Reeves States Labour Will Not Cap Bankers’ Bonuses


The shadow chancellor, Rachel Reeves, has confirmed that the Labour Party has no plans to reinstate a cap on bankers’ bonuses that was removed by the Conservative government last year. This announcement was made as Ms. Reeves outlined Labour’s strategy to stimulate economic growth via the financial services sector. She referred to the sector as one of the UK’s most valuable assets and expressed the party’s commitment to supporting it. This stance marks a significant shift from previous Labour leadership policies and criticisms of the bonus cap removal.

The bonus cap, which limited bonuses to 200% of regular pay, was initially introduced across the EU to discourage excessive risk-taking, which many blamed for the financial crisis. The decision to remove the cap was made by the brief Liz Truss government before financial market instability led to the resignation of her chancellor, Mr Kwarteng, and eventually herself.

Despite criticism from key Labour figures and trade union bodies, Ms. Reeves stated that there were no plans to reintroduce the cap. She emphasized her desire to champion a successful and thriving financial services industry in the UK.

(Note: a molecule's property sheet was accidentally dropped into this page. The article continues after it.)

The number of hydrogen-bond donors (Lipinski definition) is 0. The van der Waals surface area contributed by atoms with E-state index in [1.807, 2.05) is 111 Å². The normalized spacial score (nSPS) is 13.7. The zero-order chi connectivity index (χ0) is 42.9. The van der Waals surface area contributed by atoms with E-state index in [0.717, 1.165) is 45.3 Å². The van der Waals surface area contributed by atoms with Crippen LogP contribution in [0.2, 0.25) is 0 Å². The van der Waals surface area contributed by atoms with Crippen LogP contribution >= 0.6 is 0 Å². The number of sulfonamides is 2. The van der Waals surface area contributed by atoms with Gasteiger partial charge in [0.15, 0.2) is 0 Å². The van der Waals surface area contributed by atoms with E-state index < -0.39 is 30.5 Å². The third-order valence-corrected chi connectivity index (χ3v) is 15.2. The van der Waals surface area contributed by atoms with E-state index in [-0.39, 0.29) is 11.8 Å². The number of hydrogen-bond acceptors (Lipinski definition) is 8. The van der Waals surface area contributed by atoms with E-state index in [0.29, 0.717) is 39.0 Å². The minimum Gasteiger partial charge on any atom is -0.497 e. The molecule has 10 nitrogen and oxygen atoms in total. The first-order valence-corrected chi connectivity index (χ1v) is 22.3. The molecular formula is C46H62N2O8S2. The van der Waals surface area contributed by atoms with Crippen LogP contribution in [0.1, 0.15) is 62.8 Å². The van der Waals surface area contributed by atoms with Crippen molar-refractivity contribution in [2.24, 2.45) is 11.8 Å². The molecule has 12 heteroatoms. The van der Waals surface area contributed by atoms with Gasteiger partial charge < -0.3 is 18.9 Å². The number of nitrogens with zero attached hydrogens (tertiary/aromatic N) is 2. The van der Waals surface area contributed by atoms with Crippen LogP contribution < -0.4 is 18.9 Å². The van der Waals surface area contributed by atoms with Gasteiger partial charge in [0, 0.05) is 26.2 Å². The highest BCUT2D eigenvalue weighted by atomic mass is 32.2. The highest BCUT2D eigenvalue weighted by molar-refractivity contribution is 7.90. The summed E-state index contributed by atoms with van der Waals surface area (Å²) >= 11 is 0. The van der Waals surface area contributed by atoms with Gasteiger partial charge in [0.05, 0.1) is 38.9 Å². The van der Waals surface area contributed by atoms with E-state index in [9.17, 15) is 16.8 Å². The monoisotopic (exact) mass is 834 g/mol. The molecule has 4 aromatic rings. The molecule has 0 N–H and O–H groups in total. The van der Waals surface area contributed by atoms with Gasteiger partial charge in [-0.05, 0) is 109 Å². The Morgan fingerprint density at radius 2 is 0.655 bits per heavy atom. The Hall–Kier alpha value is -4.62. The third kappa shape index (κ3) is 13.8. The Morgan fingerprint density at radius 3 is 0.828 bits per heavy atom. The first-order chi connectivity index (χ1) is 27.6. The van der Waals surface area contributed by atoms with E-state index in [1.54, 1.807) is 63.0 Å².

Labour’s new approach includes closer ties with the EU, expanding finance centres outside of London, streamlining regulation, and increasing pension investment in UK companies and green technologies. This strategy is the result of consultations with leading financial figures from Barclays, the London Stock Exchange, Legal & General, Yorkshire Building Society, and the London Stock Exchange Group.

However, some industry insiders have expressed discomfort with Labour’s new direction. Mick McAteer, co-director of the Financial Inclusion Centre and former board member of the Financial Conduct Authority, suggested that Labour may be going too far and forgetting past mistakes that led to the UK’s vulnerability during the 2008 crisis.

The Conservative government has criticized Labour’s financial credibility and its promise to reduce government borrowing as a percentage of national income over the next parliament. Prime Minister Rishi Sunak has singled out Labour’s 2021 pledge to invest £28bn a year in green technologies as being unachievable without higher taxes and borrowing.

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